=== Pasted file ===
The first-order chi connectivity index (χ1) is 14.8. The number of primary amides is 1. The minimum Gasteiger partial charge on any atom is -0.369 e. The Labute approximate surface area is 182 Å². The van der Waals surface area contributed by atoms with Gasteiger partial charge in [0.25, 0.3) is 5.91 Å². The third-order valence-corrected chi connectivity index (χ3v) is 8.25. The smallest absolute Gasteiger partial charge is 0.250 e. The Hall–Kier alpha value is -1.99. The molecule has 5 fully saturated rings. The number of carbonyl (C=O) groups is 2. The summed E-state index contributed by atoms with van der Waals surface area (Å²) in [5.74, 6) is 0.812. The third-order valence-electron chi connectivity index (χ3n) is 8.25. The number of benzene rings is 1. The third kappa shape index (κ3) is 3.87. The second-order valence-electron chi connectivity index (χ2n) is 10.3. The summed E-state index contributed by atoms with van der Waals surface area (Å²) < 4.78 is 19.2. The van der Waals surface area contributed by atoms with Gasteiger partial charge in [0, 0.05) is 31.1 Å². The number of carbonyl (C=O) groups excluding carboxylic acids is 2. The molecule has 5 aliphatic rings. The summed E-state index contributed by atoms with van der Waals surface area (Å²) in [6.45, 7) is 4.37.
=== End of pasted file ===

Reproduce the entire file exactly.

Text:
The first-order chi connectivity index (χ1) is 14.8. The number of primary amides is 1. The minimum Gasteiger partial charge on any atom is -0.369 e. The Labute approximate surface area is 182 Å². The van der Waals surface area contributed by atoms with Gasteiger partial charge in [0.25, 0.3) is 5.91 Å². The third-order valence-corrected chi connectivity index (χ3v) is 8.25. The smallest absolute Gasteiger partial charge is 0.250 e. The Hall–Kier alpha value is -1.99. The molecule has 5 fully saturated rings. The number of carbonyl (C=O) groups is 2. The summed E-state index contributed by atoms with van der Waals surface area (Å²) in [5.74, 6) is 0.812. The third-order valence-electron chi connectivity index (χ3n) is 8.25. The number of benzene rings is 1. The third kappa shape index (κ3) is 3.87. The second-order valence-electron chi connectivity index (χ2n) is 10.3. The summed E-state index contributed by atoms with van der Waals surface area (Å²) < 4.78 is 19.2. The van der Waals surface area contributed by atoms with Gasteiger partial charge in [0, 0.05) is 31.1 Å². The number of carbonyl (C=O) groups excluding carboxylic acids is 2. The molecule has 5 aliphatic rings. The summed E-state index contributed by atoms with van der Waals surface area (Å²) in [6.45, 7) is 4.37.